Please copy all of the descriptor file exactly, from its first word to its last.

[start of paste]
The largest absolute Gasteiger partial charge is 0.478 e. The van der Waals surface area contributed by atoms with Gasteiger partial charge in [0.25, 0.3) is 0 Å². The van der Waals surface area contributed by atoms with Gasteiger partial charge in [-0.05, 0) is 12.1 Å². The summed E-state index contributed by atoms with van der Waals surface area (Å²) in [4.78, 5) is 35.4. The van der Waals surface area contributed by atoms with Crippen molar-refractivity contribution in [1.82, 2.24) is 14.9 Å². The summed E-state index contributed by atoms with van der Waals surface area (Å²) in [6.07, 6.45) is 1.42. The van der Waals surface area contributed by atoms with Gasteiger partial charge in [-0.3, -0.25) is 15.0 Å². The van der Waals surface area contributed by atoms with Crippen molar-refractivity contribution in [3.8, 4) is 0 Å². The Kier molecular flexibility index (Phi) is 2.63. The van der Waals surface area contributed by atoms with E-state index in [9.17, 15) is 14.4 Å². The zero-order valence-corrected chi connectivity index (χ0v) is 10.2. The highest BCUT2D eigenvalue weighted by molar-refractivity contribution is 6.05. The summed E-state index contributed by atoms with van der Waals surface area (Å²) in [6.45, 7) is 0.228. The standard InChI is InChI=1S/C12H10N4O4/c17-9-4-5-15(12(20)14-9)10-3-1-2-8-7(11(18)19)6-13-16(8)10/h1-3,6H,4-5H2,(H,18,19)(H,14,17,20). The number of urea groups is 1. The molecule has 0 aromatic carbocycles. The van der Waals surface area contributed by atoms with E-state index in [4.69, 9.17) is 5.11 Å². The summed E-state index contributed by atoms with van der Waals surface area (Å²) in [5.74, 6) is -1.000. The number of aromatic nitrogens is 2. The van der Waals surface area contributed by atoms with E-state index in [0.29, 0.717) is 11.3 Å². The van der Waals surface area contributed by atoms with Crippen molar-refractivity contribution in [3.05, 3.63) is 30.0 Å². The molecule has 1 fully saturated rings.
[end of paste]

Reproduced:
The largest absolute Gasteiger partial charge is 0.478 e. The van der Waals surface area contributed by atoms with Gasteiger partial charge in [0.25, 0.3) is 0 Å². The van der Waals surface area contributed by atoms with Gasteiger partial charge in [-0.05, 0) is 12.1 Å². The summed E-state index contributed by atoms with van der Waals surface area (Å²) in [4.78, 5) is 35.4. The van der Waals surface area contributed by atoms with Crippen molar-refractivity contribution in [1.82, 2.24) is 14.9 Å². The summed E-state index contributed by atoms with van der Waals surface area (Å²) in [6.07, 6.45) is 1.42. The van der Waals surface area contributed by atoms with Gasteiger partial charge in [-0.3, -0.25) is 15.0 Å². The van der Waals surface area contributed by atoms with Crippen molar-refractivity contribution in [3.8, 4) is 0 Å². The Kier molecular flexibility index (Phi) is 2.63. The van der Waals surface area contributed by atoms with E-state index in [9.17, 15) is 14.4 Å². The zero-order valence-corrected chi connectivity index (χ0v) is 10.2. The highest BCUT2D eigenvalue weighted by molar-refractivity contribution is 6.05. The summed E-state index contributed by atoms with van der Waals surface area (Å²) in [6.45, 7) is 0.228. The standard InChI is InChI=1S/C12H10N4O4/c17-9-4-5-15(12(20)14-9)10-3-1-2-8-7(11(18)19)6-13-16(8)10/h1-3,6H,4-5H2,(H,18,19)(H,14,17,20). The number of urea groups is 1. The molecule has 0 aromatic carbocycles. The van der Waals surface area contributed by atoms with E-state index in [4.69, 9.17) is 5.11 Å². The summed E-state index contributed by atoms with van der Waals surface area (Å²) in [5.74, 6) is -1.000. The number of aromatic nitrogens is 2. The van der Waals surface area contributed by atoms with E-state index in [0.29, 0.717) is 11.3 Å². The van der Waals surface area contributed by atoms with Crippen molar-refractivity contribution in [3.05, 3.63) is 30.0 Å². The molecule has 1 fully saturated rings.